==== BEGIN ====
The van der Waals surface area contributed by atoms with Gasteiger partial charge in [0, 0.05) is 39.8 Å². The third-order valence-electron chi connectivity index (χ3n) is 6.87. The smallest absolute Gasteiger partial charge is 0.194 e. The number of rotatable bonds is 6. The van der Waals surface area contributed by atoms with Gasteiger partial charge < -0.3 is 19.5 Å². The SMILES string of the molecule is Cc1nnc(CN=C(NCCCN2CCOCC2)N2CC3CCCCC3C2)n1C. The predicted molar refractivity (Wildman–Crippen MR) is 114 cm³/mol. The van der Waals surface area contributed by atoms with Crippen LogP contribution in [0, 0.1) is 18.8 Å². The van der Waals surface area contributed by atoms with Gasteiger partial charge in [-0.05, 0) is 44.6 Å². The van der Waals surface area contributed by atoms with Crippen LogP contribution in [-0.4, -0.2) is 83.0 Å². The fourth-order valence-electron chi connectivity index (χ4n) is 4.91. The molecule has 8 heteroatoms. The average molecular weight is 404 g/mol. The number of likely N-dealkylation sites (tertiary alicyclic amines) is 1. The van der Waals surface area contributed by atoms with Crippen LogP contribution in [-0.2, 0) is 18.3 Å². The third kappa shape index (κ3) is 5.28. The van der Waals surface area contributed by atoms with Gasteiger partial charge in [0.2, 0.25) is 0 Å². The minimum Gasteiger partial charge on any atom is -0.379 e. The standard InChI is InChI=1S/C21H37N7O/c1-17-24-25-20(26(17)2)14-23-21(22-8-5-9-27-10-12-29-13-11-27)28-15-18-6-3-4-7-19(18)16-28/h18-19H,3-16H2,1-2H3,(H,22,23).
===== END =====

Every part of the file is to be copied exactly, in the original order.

The van der Waals surface area contributed by atoms with Gasteiger partial charge in [0, 0.05) is 39.8 Å². The third-order valence-electron chi connectivity index (χ3n) is 6.87. The smallest absolute Gasteiger partial charge is 0.194 e. The number of rotatable bonds is 6. The van der Waals surface area contributed by atoms with Gasteiger partial charge < -0.3 is 19.5 Å². The SMILES string of the molecule is Cc1nnc(CN=C(NCCCN2CCOCC2)N2CC3CCCCC3C2)n1C. The predicted molar refractivity (Wildman–Crippen MR) is 114 cm³/mol. The van der Waals surface area contributed by atoms with Crippen LogP contribution in [0, 0.1) is 18.8 Å². The van der Waals surface area contributed by atoms with Gasteiger partial charge in [-0.05, 0) is 44.6 Å². The van der Waals surface area contributed by atoms with Crippen LogP contribution in [-0.4, -0.2) is 83.0 Å². The fourth-order valence-electron chi connectivity index (χ4n) is 4.91. The molecule has 8 heteroatoms. The average molecular weight is 404 g/mol. The number of likely N-dealkylation sites (tertiary alicyclic amines) is 1. The van der Waals surface area contributed by atoms with Crippen LogP contribution in [-0.2, 0) is 18.3 Å². The third kappa shape index (κ3) is 5.28. The van der Waals surface area contributed by atoms with Gasteiger partial charge in [0.2, 0.25) is 0 Å². The minimum Gasteiger partial charge on any atom is -0.379 e. The standard InChI is InChI=1S/C21H37N7O/c1-17-24-25-20(26(17)2)14-23-21(22-8-5-9-27-10-12-29-13-11-27)28-15-18-6-3-4-7-19(18)16-28/h18-19H,3-16H2,1-2H3,(H,22,23).